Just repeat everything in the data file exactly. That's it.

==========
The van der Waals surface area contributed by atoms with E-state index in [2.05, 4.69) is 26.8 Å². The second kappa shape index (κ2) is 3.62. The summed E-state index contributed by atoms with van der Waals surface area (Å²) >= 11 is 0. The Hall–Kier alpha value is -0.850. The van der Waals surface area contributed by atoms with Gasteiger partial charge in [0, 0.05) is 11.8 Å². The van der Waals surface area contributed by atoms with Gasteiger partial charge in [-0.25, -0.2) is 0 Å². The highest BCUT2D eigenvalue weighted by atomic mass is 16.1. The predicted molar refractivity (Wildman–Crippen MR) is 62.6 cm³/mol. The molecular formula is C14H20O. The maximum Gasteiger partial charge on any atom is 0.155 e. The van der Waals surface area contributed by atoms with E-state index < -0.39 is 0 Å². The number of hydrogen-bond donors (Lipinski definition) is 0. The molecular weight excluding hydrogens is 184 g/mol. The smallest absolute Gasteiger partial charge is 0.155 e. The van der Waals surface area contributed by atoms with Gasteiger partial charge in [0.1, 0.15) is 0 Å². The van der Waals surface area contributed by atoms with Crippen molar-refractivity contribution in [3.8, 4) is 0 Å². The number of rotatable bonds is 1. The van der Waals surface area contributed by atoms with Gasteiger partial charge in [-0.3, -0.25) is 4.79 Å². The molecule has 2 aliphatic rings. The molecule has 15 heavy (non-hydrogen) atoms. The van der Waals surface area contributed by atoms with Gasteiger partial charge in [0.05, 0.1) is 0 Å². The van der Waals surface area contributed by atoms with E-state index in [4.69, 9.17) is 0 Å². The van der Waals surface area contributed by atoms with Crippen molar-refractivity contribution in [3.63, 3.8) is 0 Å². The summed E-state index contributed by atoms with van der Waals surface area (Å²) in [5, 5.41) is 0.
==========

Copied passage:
The van der Waals surface area contributed by atoms with E-state index in [2.05, 4.69) is 26.8 Å². The second kappa shape index (κ2) is 3.62. The summed E-state index contributed by atoms with van der Waals surface area (Å²) >= 11 is 0. The Hall–Kier alpha value is -0.850. The van der Waals surface area contributed by atoms with Gasteiger partial charge in [0, 0.05) is 11.8 Å². The van der Waals surface area contributed by atoms with Gasteiger partial charge in [-0.25, -0.2) is 0 Å². The highest BCUT2D eigenvalue weighted by atomic mass is 16.1. The predicted molar refractivity (Wildman–Crippen MR) is 62.6 cm³/mol. The molecular formula is C14H20O. The maximum Gasteiger partial charge on any atom is 0.155 e. The van der Waals surface area contributed by atoms with E-state index < -0.39 is 0 Å². The number of hydrogen-bond donors (Lipinski definition) is 0. The molecular weight excluding hydrogens is 184 g/mol. The smallest absolute Gasteiger partial charge is 0.155 e. The van der Waals surface area contributed by atoms with Gasteiger partial charge in [0.1, 0.15) is 0 Å². The van der Waals surface area contributed by atoms with Crippen molar-refractivity contribution in [3.8, 4) is 0 Å². The number of rotatable bonds is 1. The van der Waals surface area contributed by atoms with Gasteiger partial charge in [-0.3, -0.25) is 4.79 Å². The molecule has 2 aliphatic rings. The molecule has 15 heavy (non-hydrogen) atoms. The van der Waals surface area contributed by atoms with Gasteiger partial charge in [0.05, 0.1) is 0 Å². The van der Waals surface area contributed by atoms with E-state index in [4.69, 9.17) is 0 Å². The van der Waals surface area contributed by atoms with Crippen molar-refractivity contribution in [3.63, 3.8) is 0 Å². The summed E-state index contributed by atoms with van der Waals surface area (Å²) in [5, 5.41) is 0.